GADGET DESIGNER Apple's iPhone 5S, iPad Air and latest iPad Mini could be in trouble, as a US university has alleged that the firm's 64-bit A7 processor infringes a patent it owns.
The Wisconsin Alumni Research Foundation (WARF), the patent licensing arm of the University of Wisconsin, has alleged that Apple's A7 chip infringes its US patent 5,781,752, described as "Table based data speculation circuit for parallel processing computer," Patently Apple reported on Monday.
The patent was granted to inventors at the Univerisity in June 1998, and is described as a technology that speeds up a processor while reducing system resource requirements.
The patent description reads, "A predictor circuit permits advanced execution of instructions depending for their data on previous instructions by predicting such dependencies based on previous mis-speculations detected at the final stages of processing."
WARF alleged that this specific technology has been used in Apple's A7 chip, which can be found in the iPhone 5S, iPad Air and the iPad Mini with Retina display. The foundation also claimed that Apple was aware of the patent's existence because it is cited in several newer patents that have been issued to the company.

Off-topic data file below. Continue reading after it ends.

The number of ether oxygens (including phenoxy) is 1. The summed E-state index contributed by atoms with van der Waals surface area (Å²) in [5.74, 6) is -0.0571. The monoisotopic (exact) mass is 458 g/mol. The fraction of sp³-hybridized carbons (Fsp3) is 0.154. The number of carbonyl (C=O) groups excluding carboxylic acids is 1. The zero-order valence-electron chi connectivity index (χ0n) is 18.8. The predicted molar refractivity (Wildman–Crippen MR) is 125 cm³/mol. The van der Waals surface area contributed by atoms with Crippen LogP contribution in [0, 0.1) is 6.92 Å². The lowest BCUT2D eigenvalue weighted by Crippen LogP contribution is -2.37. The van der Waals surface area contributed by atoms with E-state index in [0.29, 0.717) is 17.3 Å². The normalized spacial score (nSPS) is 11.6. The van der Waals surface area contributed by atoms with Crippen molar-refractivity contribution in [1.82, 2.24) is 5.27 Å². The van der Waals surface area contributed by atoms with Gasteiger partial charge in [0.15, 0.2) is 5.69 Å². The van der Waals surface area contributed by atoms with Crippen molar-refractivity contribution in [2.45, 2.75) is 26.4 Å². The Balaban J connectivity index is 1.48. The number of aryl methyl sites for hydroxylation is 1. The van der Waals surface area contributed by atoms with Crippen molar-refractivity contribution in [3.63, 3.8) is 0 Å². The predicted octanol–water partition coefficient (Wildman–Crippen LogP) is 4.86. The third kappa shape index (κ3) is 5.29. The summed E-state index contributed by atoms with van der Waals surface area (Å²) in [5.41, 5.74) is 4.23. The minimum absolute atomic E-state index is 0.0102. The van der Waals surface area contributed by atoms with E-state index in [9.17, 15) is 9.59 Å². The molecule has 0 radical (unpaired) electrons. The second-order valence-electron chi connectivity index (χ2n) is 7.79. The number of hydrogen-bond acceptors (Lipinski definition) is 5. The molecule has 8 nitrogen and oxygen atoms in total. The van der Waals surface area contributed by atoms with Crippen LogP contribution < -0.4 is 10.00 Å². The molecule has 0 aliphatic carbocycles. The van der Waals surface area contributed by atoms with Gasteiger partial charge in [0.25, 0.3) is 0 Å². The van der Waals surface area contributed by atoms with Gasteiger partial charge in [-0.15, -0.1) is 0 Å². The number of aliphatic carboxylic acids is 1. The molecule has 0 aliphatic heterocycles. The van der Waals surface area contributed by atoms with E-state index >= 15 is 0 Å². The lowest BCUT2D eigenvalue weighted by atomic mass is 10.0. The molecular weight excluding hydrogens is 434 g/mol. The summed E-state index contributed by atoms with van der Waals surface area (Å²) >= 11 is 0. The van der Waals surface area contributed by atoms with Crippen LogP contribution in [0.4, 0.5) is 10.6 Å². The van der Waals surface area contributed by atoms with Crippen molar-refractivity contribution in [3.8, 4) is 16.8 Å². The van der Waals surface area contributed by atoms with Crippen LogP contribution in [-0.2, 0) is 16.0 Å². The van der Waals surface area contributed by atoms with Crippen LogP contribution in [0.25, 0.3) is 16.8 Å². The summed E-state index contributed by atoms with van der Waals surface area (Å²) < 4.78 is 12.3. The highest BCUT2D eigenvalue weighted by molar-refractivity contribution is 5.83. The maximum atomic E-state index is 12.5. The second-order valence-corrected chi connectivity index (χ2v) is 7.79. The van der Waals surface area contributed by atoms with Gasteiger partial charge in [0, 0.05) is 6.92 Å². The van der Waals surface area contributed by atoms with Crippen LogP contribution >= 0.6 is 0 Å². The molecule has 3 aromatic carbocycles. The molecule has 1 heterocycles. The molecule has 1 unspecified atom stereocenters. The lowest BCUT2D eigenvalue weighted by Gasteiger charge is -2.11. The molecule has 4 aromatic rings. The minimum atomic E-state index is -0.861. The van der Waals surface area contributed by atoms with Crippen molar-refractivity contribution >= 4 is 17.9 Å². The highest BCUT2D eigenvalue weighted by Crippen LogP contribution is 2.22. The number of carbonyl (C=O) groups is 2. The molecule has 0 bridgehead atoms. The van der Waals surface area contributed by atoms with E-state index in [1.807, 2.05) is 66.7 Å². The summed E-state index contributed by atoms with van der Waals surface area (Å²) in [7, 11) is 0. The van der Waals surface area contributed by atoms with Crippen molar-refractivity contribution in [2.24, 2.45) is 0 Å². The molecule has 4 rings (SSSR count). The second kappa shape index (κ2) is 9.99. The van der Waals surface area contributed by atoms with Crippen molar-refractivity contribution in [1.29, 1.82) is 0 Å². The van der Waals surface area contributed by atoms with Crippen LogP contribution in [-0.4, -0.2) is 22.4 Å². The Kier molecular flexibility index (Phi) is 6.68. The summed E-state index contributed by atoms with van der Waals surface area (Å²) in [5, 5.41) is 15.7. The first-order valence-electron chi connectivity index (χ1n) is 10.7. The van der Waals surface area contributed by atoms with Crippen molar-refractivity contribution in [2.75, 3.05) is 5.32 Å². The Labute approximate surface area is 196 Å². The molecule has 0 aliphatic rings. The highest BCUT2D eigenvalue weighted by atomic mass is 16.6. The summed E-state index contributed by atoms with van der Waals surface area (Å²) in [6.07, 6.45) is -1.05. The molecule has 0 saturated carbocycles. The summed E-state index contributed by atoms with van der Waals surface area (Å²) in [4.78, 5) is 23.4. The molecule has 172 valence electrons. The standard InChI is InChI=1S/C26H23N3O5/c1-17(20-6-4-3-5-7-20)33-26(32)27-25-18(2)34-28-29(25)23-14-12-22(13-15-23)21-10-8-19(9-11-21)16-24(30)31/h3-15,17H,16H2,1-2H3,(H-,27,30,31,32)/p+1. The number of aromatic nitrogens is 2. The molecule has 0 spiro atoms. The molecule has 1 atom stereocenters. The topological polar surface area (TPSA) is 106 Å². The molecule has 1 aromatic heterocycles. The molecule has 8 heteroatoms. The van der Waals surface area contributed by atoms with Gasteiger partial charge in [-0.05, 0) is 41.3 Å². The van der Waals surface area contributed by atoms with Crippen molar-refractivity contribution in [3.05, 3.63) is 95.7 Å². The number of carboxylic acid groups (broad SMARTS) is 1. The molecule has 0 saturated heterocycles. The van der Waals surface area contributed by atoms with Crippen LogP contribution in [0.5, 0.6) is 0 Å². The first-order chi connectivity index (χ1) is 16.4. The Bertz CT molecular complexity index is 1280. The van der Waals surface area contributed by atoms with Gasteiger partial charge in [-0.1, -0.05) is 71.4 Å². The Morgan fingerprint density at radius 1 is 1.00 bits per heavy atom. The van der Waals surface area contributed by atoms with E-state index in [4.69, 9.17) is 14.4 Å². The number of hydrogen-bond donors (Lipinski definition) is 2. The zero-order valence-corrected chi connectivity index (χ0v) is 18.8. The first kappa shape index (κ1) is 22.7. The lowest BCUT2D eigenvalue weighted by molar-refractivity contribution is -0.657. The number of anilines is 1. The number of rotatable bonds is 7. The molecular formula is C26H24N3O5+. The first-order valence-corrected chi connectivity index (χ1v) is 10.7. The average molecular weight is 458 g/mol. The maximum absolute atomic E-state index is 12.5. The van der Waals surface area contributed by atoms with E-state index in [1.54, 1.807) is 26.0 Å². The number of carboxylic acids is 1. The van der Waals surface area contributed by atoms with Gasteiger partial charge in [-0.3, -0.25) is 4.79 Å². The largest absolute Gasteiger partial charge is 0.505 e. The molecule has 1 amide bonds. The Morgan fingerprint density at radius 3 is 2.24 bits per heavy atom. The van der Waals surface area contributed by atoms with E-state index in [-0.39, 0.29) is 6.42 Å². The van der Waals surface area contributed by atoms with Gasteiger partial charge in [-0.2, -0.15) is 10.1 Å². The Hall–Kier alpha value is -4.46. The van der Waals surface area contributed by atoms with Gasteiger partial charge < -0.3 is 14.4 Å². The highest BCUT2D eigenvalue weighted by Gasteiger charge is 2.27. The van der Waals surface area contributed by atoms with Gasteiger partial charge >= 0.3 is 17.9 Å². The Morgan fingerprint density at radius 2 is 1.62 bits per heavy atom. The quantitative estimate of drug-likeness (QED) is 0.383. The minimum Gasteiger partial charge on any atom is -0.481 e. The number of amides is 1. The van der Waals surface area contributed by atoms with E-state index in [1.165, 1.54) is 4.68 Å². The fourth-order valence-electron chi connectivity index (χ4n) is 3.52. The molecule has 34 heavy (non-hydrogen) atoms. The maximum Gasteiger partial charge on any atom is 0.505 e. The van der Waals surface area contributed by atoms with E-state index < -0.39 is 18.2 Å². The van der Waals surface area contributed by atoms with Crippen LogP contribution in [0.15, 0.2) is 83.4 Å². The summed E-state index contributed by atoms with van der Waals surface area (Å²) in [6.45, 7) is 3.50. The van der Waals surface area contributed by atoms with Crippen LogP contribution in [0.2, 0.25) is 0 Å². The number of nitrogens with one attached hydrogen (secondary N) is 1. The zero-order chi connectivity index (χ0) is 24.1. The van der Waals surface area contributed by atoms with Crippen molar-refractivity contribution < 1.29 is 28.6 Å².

The University is seeking an injunction to stop Apple from using the technology without proper licensing, and wants monetary damages.
Apple has yet to respond to our request for comment, but potentially the firm could be made to reveal the inner workings of its 64-bit A7 processor, the details which have not been made public. µ
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